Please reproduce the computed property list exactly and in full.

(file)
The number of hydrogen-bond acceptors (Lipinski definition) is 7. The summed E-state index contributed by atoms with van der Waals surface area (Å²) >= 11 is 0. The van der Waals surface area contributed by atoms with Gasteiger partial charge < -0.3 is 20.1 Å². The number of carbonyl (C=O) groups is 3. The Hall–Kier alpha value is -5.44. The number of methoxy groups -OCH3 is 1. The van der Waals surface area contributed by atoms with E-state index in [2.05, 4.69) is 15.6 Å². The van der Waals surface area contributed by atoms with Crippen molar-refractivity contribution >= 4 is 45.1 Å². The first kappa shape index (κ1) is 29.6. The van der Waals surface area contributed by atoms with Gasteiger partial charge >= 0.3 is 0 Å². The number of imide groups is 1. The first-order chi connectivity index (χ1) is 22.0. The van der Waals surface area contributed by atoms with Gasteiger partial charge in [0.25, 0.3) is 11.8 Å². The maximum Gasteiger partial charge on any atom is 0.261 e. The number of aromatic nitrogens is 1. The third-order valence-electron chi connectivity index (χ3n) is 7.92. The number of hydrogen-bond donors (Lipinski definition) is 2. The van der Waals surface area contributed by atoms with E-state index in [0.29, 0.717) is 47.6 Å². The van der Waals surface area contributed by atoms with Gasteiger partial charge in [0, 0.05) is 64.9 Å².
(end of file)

The number of hydrogen-bond acceptors (Lipinski definition) is 7. The summed E-state index contributed by atoms with van der Waals surface area (Å²) >= 11 is 0. The van der Waals surface area contributed by atoms with Gasteiger partial charge < -0.3 is 20.1 Å². The number of carbonyl (C=O) groups is 3. The Hall–Kier alpha value is -5.44. The number of methoxy groups -OCH3 is 1. The van der Waals surface area contributed by atoms with E-state index in [2.05, 4.69) is 15.6 Å². The van der Waals surface area contributed by atoms with Crippen molar-refractivity contribution >= 4 is 45.1 Å². The first kappa shape index (κ1) is 29.6. The van der Waals surface area contributed by atoms with Gasteiger partial charge >= 0.3 is 0 Å². The number of imide groups is 1. The first-order chi connectivity index (χ1) is 22.0. The van der Waals surface area contributed by atoms with Gasteiger partial charge in [0.25, 0.3) is 11.8 Å². The maximum Gasteiger partial charge on any atom is 0.261 e. The number of aromatic nitrogens is 1. The third-order valence-electron chi connectivity index (χ3n) is 7.92. The number of hydrogen-bond donors (Lipinski definition) is 2. The van der Waals surface area contributed by atoms with E-state index in [0.29, 0.717) is 47.6 Å². The van der Waals surface area contributed by atoms with Gasteiger partial charge in [0, 0.05) is 64.9 Å².